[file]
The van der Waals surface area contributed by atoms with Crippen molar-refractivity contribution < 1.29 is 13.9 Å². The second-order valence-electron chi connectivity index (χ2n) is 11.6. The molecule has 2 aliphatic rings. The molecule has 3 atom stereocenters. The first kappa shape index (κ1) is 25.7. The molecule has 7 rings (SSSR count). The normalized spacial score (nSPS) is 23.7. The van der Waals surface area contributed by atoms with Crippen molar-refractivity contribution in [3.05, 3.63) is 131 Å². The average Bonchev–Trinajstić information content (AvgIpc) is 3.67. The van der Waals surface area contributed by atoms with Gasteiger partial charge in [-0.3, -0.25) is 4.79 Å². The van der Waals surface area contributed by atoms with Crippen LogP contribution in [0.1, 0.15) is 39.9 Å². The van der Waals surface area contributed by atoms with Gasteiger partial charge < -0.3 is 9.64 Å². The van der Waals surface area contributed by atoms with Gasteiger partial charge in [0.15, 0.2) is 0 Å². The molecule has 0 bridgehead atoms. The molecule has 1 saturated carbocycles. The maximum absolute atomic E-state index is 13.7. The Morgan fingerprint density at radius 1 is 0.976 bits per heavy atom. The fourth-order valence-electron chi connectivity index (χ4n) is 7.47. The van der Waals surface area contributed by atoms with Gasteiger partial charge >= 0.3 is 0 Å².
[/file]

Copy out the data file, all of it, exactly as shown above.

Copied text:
The van der Waals surface area contributed by atoms with Crippen molar-refractivity contribution < 1.29 is 13.9 Å². The second-order valence-electron chi connectivity index (χ2n) is 11.6. The molecule has 2 aliphatic rings. The molecule has 3 atom stereocenters. The first kappa shape index (κ1) is 25.7. The molecule has 7 rings (SSSR count). The normalized spacial score (nSPS) is 23.7. The van der Waals surface area contributed by atoms with Crippen molar-refractivity contribution in [3.05, 3.63) is 131 Å². The average Bonchev–Trinajstić information content (AvgIpc) is 3.67. The van der Waals surface area contributed by atoms with Gasteiger partial charge in [-0.3, -0.25) is 4.79 Å². The van der Waals surface area contributed by atoms with Crippen LogP contribution in [0.1, 0.15) is 39.9 Å². The van der Waals surface area contributed by atoms with Gasteiger partial charge < -0.3 is 9.64 Å². The van der Waals surface area contributed by atoms with Gasteiger partial charge in [0.15, 0.2) is 0 Å². The molecule has 0 bridgehead atoms. The molecule has 1 saturated carbocycles. The maximum absolute atomic E-state index is 13.7. The Morgan fingerprint density at radius 1 is 0.976 bits per heavy atom. The fourth-order valence-electron chi connectivity index (χ4n) is 7.47. The van der Waals surface area contributed by atoms with Gasteiger partial charge >= 0.3 is 0 Å².